Copyright 2010, Blake, Cassels & Graydon LLP
Originally published in Blakes Bulletin on Intellectual Property, October 2010
On October 14, 2010, the Federal Court of Canada issued its much-anticipated decision in Amazon.com Inc. v. The Commissioner of Patents, wherein the patentability of "business methods" has been confirmed.
The decision relates to Amazon.com's "one click" patent application entitled "Method and System for Placing a Purchase Order Via a Communications Network". The invention enables a previously registered online customer to make subsequent purchases over the Internet with a single action (i.e., "one click"). The claims of the application were directed to both the method and system aspects of the invention. Despite finding the claims of Amazon's application to be novel and non-obvious, the Commissioner of Patents rejected them for not comprising patentable subject matter on various grounds.
Specifically, the Commissioner rejected the claimed invention for:
- failing to comprise a physical object (e.g., a machine) or a change in the character or condition of a physical object;
- comprising a business method, which the Commissioner deemed to be "traditionally" excluded from patentability; and
- failing to be "technological" in nature.
Prior to the Commissioner's rejection of Amazon's claims, business method claims were not distinguished from other method claims. The Canadian Manual of Patent Office Practice (MOPOP) in fact stipulated that there was no authority to preclude the patenting of business methods.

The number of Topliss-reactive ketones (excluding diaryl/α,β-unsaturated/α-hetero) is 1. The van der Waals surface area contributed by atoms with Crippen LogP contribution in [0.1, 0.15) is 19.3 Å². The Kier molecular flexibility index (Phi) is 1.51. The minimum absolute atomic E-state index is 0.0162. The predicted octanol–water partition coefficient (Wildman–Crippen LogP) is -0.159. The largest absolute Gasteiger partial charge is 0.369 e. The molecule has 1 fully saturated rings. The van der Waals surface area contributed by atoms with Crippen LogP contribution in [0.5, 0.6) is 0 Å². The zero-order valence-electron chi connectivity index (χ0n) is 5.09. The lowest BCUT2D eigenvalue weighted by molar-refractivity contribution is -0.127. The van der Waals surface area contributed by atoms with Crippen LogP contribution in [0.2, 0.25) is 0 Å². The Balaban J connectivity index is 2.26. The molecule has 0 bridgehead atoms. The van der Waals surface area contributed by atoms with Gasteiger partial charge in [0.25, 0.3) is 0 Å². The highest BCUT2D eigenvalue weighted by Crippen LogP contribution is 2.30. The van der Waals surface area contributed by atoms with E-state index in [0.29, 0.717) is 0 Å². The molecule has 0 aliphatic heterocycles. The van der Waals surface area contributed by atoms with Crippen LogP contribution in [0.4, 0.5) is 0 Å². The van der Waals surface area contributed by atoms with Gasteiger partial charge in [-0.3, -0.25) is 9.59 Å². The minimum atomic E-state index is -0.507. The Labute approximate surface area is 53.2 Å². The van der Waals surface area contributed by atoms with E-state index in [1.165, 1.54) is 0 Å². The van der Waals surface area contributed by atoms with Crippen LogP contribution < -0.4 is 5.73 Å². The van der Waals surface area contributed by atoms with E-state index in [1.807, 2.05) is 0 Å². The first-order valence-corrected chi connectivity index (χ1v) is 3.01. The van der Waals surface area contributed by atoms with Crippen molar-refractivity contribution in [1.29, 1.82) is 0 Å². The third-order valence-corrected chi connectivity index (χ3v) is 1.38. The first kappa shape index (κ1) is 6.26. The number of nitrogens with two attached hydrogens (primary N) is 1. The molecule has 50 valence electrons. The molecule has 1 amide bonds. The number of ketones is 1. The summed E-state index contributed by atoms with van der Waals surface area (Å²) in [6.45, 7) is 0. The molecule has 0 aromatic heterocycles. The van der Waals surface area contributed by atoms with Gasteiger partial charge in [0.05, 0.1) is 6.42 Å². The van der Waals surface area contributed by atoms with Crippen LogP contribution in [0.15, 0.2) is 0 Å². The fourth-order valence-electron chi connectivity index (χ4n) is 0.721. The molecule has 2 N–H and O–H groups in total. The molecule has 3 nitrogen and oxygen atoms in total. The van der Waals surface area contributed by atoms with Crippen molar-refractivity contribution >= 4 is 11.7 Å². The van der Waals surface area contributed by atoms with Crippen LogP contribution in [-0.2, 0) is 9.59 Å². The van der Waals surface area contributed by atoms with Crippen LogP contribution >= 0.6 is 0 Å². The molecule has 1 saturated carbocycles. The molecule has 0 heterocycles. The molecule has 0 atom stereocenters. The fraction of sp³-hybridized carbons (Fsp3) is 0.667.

Decision of the Court
Amazon appealed the Commissioner's rejection to the Federal Court, which held the Commissioner's reasoning to comprise a "fundamental error in law" and addressed each of the rejections in detail.
- Physical Object or Change in Character/Condition of
The court stated that the Commissioner's requirement for "physicality" resulted in an overly restrictive definition of an "art". It is interesting to note that the Commissioner's definition of "art" was very similar to the "machine or transformation" test developed under U.S. law. This was not overlooked by the court, which noted that the exclusive use of the "machine or transformation" test was recently rejected by the U.S. Supreme Court in the Bilski decision.
The court stated that the correct test for a patentable art is that it must:
- have a practical application;
- apply skill and knowledge in a new and inventive manner; and
- have commercial utility.
- Business Method Exclusion
The court flatly rejected the Commissioner's finding that business methods per se do not constitute patentable subject matter and stated that there is no basis in Canadian jurisprudence for such exclusion. The court essentially held that a business method must be assessed like any other invention but clarified that "a mere business scheme will have no practical embodiment and, like any other abstract idea or theorem, will of course be non-patentable".
- Technological Requirement
The court also rejected the Commissioner's introduction of a "technological" requirement as being "unnecessary" in the Canadian patent regime and as having no basis in Canadian jurisprudence. The court noted that the Commissioner's reliance on U.K. and European precedent in developing this requirement was not in line with the Canadian Patent Act.